Screen Scene: Local film news

LOCAL NIGHTMARE: Dakota Johnson and Armie Hammer star in 'Wounds,' based on the novella 'The Visible Filth' by Asheville-based author Nathan Ballingrud. The film is currently streaming on Hulu. Photo by Michele K. Short

Wounds, a feature-length horror film based on the novella The Visible Filth by Asheville-based author Nathan Ballingrud, is currently streaming on Hulu. The film stars Armie Hammer (Call Me By Your Name) as a New Orleans bartender who experiences a series of disturbing events after he picks up a phone left behind by a customer. The film co-stars Zazie Beetz (FX’s “Atlanta”) and Dakota Johnson (The Peanut Butter Falcon) and is written and directed by British/Iranian filmmaker Babak Anvari (Under the Shadow).

• Reel Rock 14 returns to the Wortham Center for the Performing Arts, 18 Biltmore Ave., on Friday, Oct. 25, at 7 p.m. The annual collection of climbing films includes The High Road, in which Nina Williams tests herself on a series of high, extremely difficult boulder problems; United States of Joe, about a collision of climbers and a conservative coal mining community in rural Utah; and The Nose Speed Record, which finds Tommy Caldwell (The Dawn Wall) and Alex Honnold (Free Solo) attempting to break the newly set speed record on the 3,000-foot nose of El Capitan set by little-known climbers Brad Gobright and Jim Reynolds. Tickets are $22 and available online and at the Wortham Center box office.

Warren Wilson College, 701 Warren Wilson Road, Swannanoa, hosts a lecture by college alum and Oscar-winning producer Melissa Berton on Sunday, Oct. 27, at 3 p.m., in the campus’s Kittredge Theatre. Berton’s Period. End of Sentence won the Academy Award this year for Best Documentary (Short Subject). The film follows a group of women in rural India as they learn to operate a machine that makes low-cost, biodegradable sanitary pads, which they then sell to other women at affordable rates. Berton will speak about the importance of young women staying in school and how youth voices can aid in the global movement for education advocacy. The lecture will be followed by a screening of the film and a Q&A session. Free.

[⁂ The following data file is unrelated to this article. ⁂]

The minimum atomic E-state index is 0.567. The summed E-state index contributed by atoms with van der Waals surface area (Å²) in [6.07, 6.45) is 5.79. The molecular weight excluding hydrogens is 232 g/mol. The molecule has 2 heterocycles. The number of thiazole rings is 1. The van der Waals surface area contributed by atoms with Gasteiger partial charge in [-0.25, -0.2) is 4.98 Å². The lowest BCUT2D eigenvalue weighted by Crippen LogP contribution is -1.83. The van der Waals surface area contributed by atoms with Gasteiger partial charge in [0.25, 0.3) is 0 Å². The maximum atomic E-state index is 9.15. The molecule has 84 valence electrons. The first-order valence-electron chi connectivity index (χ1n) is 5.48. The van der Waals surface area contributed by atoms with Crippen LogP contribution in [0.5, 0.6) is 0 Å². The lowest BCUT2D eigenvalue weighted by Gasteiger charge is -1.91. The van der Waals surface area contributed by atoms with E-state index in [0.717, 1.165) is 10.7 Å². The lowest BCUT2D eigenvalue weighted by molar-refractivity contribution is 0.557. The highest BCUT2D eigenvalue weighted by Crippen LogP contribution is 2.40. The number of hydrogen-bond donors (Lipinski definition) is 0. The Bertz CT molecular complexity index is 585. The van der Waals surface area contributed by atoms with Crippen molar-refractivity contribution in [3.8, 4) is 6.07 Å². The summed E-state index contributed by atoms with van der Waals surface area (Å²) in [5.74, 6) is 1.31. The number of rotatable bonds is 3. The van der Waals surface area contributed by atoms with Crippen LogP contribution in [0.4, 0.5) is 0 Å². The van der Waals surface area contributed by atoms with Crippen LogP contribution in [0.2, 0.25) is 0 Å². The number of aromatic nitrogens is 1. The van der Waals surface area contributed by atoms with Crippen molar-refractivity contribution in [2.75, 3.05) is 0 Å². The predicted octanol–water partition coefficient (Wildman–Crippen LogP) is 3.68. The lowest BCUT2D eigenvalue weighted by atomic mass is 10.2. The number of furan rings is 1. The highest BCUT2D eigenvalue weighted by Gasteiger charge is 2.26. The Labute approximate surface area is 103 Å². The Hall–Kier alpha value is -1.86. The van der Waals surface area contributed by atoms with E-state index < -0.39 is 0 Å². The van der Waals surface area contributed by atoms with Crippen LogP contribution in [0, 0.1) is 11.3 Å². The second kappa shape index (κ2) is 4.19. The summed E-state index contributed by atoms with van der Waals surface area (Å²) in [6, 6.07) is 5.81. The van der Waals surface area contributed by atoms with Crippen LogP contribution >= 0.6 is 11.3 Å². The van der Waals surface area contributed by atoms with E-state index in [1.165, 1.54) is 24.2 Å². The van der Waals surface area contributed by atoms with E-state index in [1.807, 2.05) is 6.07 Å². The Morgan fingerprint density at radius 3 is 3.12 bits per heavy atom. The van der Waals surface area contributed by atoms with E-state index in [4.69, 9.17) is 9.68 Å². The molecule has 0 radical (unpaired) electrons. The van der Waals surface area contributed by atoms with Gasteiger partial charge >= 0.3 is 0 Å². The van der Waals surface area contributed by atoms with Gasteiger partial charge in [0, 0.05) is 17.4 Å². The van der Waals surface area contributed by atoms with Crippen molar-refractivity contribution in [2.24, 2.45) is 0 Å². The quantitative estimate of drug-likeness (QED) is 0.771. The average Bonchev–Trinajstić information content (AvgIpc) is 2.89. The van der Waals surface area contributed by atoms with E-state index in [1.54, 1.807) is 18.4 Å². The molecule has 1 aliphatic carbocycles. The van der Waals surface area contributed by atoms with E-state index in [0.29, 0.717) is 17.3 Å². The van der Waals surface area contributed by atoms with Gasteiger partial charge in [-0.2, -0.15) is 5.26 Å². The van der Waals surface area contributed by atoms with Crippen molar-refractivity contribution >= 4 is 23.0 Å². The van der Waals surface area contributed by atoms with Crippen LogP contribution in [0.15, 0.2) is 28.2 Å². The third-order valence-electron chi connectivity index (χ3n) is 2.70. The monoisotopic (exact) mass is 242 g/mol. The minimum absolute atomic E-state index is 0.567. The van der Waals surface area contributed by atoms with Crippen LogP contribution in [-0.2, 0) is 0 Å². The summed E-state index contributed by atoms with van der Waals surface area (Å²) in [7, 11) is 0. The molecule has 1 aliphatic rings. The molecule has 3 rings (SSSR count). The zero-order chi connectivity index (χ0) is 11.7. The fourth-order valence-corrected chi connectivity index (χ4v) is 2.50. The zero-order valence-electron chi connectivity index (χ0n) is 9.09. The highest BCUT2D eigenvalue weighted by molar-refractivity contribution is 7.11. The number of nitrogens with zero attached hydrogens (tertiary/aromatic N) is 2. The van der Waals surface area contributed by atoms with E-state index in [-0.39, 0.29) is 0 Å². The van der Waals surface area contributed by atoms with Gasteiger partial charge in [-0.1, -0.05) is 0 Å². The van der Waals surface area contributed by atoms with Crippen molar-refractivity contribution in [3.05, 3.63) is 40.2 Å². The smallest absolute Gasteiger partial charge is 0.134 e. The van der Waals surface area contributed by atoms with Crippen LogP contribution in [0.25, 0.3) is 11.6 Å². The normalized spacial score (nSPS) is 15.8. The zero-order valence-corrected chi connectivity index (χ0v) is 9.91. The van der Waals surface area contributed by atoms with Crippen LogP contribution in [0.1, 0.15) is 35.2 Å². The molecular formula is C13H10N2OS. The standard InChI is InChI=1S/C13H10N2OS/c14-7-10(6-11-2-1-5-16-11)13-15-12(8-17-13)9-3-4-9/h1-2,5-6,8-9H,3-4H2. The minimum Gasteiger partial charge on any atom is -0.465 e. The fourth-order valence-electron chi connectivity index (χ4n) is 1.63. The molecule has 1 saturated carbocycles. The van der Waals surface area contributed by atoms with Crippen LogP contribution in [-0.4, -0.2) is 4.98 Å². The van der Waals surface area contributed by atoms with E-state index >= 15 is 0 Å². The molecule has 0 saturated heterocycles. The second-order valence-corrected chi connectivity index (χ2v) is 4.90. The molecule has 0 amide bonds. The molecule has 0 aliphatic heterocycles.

Thanks for reading through to the end…

We share your inclination to get the whole story. For the past 25 years, Xpress has been committed to in-depth, balanced reporting about the greater Asheville area. We want everyone to have access to our stories. That’s a big part of why we've never charged for the paper or put up a paywall.

We’re pretty sure that you know journalism faces big challenges these days. Advertising no longer pays the whole cost. Media outlets around the country are asking their readers to chip in. Xpress needs help, too. We hope you’ll consider signing up to be a member of Xpress. For as little as $5 a month — the cost of a craft beer or kombucha — you can help keep local journalism strong. It only takes a moment.

About Edwin Arnaudin
Edwin Arnaudin is a staff writer for Mountain Xpress. He also reviews films for and is a member of the Southeastern Film Critics Association (SEFCA) and North Carolina Film Critics Association (NCFCA). Follow me @EdwinArnaudin

Before you comment

The comments section is here to provide a platform for civil dialogue on the issues we face together as a local community. Xpress is committed to offering this platform for all voices, but when the tone of the discussion gets nasty or strays off topic, we believe many people choose not to participate. Xpress editors are determined to moderate comments to ensure a constructive interchange is maintained. All comments judged not to be in keeping with the spirit of civil discourse will be removed and repeat violators will be banned. See here for our terms of service. Thank you for being part of this effort to promote respectful discussion.

Leave a Reply

To leave a reply you may Login with your Mountain Xpress account, connect socially or enter your name and e-mail. Your e-mail address will not be published. All fields are required.